The Sun reported on March 2, 1933, “Prison terms aggregating 16 years and fines totaling $24,000 were imposed yesterday on 15 residents of Charles County who were found guilty Tuesday by a jury in the United States District Court of conspiracy to violate the dry laws.”
The U.S. district attorney, Simon Sobeloff, said the group “furnished the capital for the manufacture and sale of large quantities of liquor at various stills in Charles County and that Groves’ store in Waldorf was used as a sort of headquarters by the conspirators.”
Prohibition was repealed by the 21st Amendment on Dec. 5, 1933, but even so it was still illegal for individuals to make and sell moonshine or whiskey without the appropriate licenses.
The Associated Press reported in November 1940 that bootleggers were again busy in Charles and St. Mary’s counties. “Back in the 1920s, when bootleggers hidden away in the thickly wooded areas of the two counties produced what local residents praised as the finest ‘illegal brand’ of rye whisky in America, the ‘revenooers’ were kept on the hop day and night,” the wire service reported.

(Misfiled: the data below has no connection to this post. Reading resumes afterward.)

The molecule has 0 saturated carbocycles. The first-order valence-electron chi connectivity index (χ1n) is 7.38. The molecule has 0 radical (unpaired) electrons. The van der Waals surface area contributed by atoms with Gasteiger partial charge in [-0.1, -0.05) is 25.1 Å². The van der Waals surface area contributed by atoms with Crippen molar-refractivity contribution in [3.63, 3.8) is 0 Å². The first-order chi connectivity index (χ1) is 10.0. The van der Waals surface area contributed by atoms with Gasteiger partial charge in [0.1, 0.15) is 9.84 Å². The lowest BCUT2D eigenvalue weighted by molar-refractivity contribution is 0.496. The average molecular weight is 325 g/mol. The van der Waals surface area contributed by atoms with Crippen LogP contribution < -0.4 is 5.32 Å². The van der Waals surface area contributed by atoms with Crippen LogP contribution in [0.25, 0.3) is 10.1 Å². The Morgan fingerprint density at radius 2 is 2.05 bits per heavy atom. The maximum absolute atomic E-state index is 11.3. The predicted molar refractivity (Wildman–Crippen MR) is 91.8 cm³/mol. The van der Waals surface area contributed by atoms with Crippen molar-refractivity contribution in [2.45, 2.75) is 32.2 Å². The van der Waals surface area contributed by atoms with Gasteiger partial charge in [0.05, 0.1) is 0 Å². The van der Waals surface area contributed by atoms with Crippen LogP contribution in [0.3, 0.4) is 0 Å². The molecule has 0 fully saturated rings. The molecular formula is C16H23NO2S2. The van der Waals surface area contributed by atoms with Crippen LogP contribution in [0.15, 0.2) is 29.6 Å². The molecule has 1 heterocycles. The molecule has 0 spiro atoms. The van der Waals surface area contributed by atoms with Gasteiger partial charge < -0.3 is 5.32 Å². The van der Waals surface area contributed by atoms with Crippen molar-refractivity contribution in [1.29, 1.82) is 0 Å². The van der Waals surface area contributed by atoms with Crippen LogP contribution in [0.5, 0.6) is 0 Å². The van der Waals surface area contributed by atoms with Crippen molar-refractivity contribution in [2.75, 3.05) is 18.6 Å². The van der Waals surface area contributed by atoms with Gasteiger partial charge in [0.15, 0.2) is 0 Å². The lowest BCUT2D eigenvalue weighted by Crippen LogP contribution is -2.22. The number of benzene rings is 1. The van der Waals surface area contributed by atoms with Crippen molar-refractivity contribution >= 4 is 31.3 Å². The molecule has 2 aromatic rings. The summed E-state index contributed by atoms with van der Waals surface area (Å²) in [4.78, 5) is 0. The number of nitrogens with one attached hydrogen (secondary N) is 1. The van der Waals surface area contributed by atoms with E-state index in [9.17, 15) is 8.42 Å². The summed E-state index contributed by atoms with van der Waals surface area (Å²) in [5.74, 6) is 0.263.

“And today, what with high taxes, defense levies, and so forth, on legal brands, the old kettles and once-used pint, quart and larger bottles are being polished anew for resumption of the illicit trade.”
Going dry in the first place
In 1876, a law was passed to allow the voters of Charles and Calvert counties to decide if they wanted to cast alcohol out of their communities.
The voters of Charles kept their drinks, but Calvert did not.
In 1880, Judge Magruder of Calvert County reported to the Cecil Whig that the local dry option was working well in the county’s three districts.